To be honest, I have not been keeping up with the current political climate in Sudan. My family in Sudan has shared some of the difficulties the Sudanese citizens are currently facing. I was very proud of my people when they stood up to an oppressive regime. I personally think that individuals in the North American diaspora have more of a responsibility to advocate in Canada and/or give back to their own country of origin in some way.

What has been your biggest achievement and what was your biggest challenge? In your work, family life, volunteer work?

My biggest achievement is completing my master’s while caring for two young kids under the age of 8years old, and at the same time working two full-time jobs. My biggest challenge continues to be achieving personal growth in all areas of my life.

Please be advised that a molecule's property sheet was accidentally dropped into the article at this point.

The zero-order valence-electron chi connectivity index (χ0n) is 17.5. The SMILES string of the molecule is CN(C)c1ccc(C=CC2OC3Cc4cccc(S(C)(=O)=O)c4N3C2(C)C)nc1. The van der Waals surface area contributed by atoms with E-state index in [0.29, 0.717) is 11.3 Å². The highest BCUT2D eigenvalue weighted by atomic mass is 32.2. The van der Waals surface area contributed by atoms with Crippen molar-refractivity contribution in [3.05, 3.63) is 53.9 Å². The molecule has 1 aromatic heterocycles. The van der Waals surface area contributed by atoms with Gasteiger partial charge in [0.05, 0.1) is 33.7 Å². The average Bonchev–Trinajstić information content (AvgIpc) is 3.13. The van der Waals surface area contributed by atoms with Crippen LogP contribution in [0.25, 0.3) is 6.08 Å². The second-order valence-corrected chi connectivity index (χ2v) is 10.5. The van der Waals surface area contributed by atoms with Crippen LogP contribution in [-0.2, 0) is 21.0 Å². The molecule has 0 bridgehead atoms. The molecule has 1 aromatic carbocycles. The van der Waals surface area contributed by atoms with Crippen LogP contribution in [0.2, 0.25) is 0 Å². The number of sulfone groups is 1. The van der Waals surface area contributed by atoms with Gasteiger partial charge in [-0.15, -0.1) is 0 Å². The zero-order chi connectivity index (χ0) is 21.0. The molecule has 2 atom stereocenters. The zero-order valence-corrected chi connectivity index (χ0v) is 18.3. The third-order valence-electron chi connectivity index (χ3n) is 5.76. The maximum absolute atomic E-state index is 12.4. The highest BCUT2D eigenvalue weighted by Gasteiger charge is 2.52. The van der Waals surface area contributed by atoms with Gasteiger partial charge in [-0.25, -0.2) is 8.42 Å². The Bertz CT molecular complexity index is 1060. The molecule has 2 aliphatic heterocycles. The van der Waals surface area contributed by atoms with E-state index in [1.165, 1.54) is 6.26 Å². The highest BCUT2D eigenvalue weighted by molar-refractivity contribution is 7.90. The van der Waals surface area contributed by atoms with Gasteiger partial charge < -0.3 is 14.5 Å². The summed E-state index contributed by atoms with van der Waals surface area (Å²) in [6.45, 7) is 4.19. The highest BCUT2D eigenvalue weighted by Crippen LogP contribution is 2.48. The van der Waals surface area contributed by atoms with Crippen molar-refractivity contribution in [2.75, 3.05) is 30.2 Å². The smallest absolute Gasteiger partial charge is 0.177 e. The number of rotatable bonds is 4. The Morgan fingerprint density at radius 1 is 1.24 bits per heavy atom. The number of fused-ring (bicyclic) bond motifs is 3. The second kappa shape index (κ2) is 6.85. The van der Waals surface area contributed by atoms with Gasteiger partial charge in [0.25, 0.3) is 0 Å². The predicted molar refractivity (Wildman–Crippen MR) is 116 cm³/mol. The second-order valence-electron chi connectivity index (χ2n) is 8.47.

Looking at Ottawa’s black community, what do you see as our biggest challenges? Crime, unemployment, school dropouts, other?  How do we overcome them?

The black community in Ottawa is very diverse and our biggest challenge is coming together and utilizing all the amazing talent we can offer. Therefore, we need to come together and help support each other by acknowledging our achievements and addressing our shortcomings.

In the years since you’ve been in Canada, have you seen the situation of Blacks as changed for the better: more access to jobs, social inclusion etc.

There has been a difference in terms of how the Black community has evolved since I have first come to Canada. Many of us have identified areas of need and went on to address them, like Nisa homes.

Finally, do you have a message for readers of Black Ottawa Scene?

Thank you so much for providing me with the space to share my story. I am very honored to be interviewed and keep up the great work. Please reach out to Nisa homes to connect and work together as a community.